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electric boilers options

pinacatepinacate Posts: 1Member
We are putting in a 1600 sq ft new build in northern New Mexico (at 6000') with a slab floor and radiant heat. We plan to have grid-tied solar panels. It seems to make more sense to put in an electric boiler than gas (propane) but electric boilers seem to be uncommon here and we're not finding much information about brands etc. Any suggestions about which electric boiler to use and options for domestic water heating? Thanks

Comments

  • hot_rodhot_rod Posts: 11,468Member
    ElectroMN, Thermo2000, and Thermolec are a few of my favorite.

    Thanks to DeltaT for providing this spreadsheet to compare fuel costs.

    How many KW of PV, are you trying to cover the heat load?

    Run a load calculation to see what you are up against.

    Kurt at Southwest Energy Integrators in Silver City has experience with electric radiant systems in your area.

    Bob "hot rod" Rohr
    trainer for Caleffi NA
    The magic is in hydronics, and hydronics is in me
  • Steve MinnichSteve Minnich Posts: 2,423Member
    I’ve installed the Electro boilers. Liked them and would use them again.
    Steve Minnich
    Tell me I can't, and I'll show you I can.
  • GroundUpGroundUp Posts: 519Member
    Electro boilers are made just 40 miles from my house and I frequent the factory. I probably install 15-20 Electro units a year and aside from one small snafu with a test jumper being left on the board at the factory (once troubleshot, took 10 seconds to fix by simply removing the jumper), have had zero callbacks or issues. I haven't used a Thermolec but have heard pretty good things about them. A competitor of mine installs Stiebel Eltron electric units and after seeing the shelf life of a lot of those, I would definitely not recommend. A few months ago I was called out to troubleshoot one of them and found the entire board burnt to a crisp and the plywood it was mounted on also charred. Doesn't seem like a great choice to me
  • jumperjumper Posts: 1,333Member
    I'd price an ordinary storage tank water heater. With low pressure and recirculated water the tank should last forever. I'd also eliminate grid-tied expense by wiring the elements directly to solar panels. With a big enough tank and hot enough water there should be enough energy storage. If not then you switch on the grid connected elements. Somebody pays for inverters,switchgear interconnects, and fancy electric meters.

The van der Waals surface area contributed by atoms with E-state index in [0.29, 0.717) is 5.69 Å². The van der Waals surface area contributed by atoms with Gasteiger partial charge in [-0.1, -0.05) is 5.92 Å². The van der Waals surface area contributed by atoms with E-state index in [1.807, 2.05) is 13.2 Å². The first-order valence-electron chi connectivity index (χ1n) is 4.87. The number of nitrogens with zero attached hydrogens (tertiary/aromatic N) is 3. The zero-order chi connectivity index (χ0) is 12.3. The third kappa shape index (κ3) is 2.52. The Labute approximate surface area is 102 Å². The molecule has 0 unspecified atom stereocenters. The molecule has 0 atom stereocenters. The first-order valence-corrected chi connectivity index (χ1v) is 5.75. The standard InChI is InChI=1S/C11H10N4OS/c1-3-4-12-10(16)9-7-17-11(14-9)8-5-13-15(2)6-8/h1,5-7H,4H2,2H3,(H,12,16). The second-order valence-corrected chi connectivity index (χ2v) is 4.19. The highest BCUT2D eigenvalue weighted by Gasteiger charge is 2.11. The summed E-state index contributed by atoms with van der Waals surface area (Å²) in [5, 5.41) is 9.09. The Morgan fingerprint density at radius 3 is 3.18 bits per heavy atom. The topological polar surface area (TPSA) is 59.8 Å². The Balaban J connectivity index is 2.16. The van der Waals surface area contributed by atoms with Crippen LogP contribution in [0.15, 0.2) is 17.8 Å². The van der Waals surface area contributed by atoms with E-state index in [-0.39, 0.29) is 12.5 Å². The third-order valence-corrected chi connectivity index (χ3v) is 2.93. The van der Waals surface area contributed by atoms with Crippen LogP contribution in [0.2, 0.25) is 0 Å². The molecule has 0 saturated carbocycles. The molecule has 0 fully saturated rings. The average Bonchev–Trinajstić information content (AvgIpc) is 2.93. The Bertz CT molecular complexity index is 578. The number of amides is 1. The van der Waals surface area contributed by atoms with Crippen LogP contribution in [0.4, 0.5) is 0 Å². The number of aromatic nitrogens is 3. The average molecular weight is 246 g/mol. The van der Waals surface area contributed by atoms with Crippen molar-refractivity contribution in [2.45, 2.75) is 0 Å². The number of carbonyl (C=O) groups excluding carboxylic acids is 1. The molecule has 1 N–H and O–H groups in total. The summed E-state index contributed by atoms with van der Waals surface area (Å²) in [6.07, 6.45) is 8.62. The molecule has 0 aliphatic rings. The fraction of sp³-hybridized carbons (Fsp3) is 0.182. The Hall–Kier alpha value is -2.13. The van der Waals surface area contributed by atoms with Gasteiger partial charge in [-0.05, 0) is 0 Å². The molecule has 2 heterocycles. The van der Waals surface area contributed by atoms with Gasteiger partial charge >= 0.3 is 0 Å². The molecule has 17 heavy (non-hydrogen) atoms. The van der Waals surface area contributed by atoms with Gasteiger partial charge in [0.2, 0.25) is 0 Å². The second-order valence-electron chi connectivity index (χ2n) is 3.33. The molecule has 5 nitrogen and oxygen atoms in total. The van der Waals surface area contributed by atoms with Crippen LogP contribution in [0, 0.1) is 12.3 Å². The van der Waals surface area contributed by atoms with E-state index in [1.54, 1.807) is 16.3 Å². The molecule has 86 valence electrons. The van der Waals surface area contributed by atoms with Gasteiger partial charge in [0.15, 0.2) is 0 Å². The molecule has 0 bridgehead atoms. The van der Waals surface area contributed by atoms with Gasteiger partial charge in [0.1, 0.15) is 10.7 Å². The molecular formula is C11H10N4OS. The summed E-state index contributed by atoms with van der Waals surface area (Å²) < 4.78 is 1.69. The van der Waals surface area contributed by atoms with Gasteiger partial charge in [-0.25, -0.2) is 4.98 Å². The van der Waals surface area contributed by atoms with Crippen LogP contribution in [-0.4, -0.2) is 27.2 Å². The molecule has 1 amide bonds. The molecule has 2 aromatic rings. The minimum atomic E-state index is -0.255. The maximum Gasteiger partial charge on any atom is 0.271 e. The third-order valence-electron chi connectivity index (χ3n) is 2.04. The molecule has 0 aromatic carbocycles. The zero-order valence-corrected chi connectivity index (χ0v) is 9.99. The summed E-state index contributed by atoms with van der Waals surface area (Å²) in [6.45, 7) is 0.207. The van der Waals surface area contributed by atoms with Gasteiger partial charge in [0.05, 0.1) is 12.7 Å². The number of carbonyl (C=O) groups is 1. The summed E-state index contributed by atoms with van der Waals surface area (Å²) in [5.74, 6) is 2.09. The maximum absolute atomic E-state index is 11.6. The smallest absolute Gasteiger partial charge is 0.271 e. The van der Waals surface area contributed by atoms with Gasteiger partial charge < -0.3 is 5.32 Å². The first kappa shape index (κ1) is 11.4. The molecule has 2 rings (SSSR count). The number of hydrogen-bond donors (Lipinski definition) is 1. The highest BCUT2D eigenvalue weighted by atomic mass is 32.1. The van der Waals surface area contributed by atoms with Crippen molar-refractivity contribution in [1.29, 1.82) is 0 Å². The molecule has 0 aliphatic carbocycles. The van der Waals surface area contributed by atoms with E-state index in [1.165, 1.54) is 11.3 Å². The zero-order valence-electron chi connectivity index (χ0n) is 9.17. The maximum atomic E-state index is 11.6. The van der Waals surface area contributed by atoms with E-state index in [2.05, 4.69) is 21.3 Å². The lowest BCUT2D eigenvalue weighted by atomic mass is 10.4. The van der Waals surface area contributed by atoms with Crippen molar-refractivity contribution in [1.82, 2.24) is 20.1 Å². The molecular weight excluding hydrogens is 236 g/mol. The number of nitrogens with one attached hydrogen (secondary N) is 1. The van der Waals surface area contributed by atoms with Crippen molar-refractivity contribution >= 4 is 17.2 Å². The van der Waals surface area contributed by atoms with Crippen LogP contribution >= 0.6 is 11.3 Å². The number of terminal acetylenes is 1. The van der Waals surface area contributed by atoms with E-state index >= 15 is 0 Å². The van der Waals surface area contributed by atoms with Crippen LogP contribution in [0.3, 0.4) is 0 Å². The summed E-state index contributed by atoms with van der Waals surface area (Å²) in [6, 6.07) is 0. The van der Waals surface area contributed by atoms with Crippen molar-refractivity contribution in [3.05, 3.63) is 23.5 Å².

• Jamie HallJamie Hall Posts: 10,474Member
    Seems to me there was another thread on this recently. I noted there, and will again, that the most significant factor to consider is power and energy demand; unless your solar panels are rather large and you have major battery capacity, you may find on running the numbers that you will need that grid tie rather badly. It may still be better than propane for you, but run the numbers and costs.
    Jamie



    Building superintendent/caretaker, 7200 sq. ft. historic house museum with dependencies in New England.



    Hoffman Equipped System (all original except boiler), Weil-Mclain 580, 2.75 gph Carlin, Vapourstat 0.5 -- 6.0 ounces per square inch
  • jumperjumper Posts: 1,333Member
    Agree with Jamie that going off the grid can be scary. What I suggested is to save the costs,initial and ongoing, of inverters,batteries and interconnects. Enjoy solar with simple DC resistance heaters. Hot water energy storage is more efficient (1st Law anyhow), cheaper,more reliable,longer lasting than batteries. Crew of atomic submarine Thresher died unpleasantly on account of batteries.

    Seems to me there was another thread on this recently. I noted there, and will again, that the most significant factor to consider is power and energy demand; unless your solar panels are rather large and you have major battery capacity, you may find on running the numbers that you will need that grid tie rather badly. It may still be better than propane for you, but run the numbers and costs.

    Off topic somewhat: abandoning coal and atomic fired electric production is also scary. A perfect storm in January....

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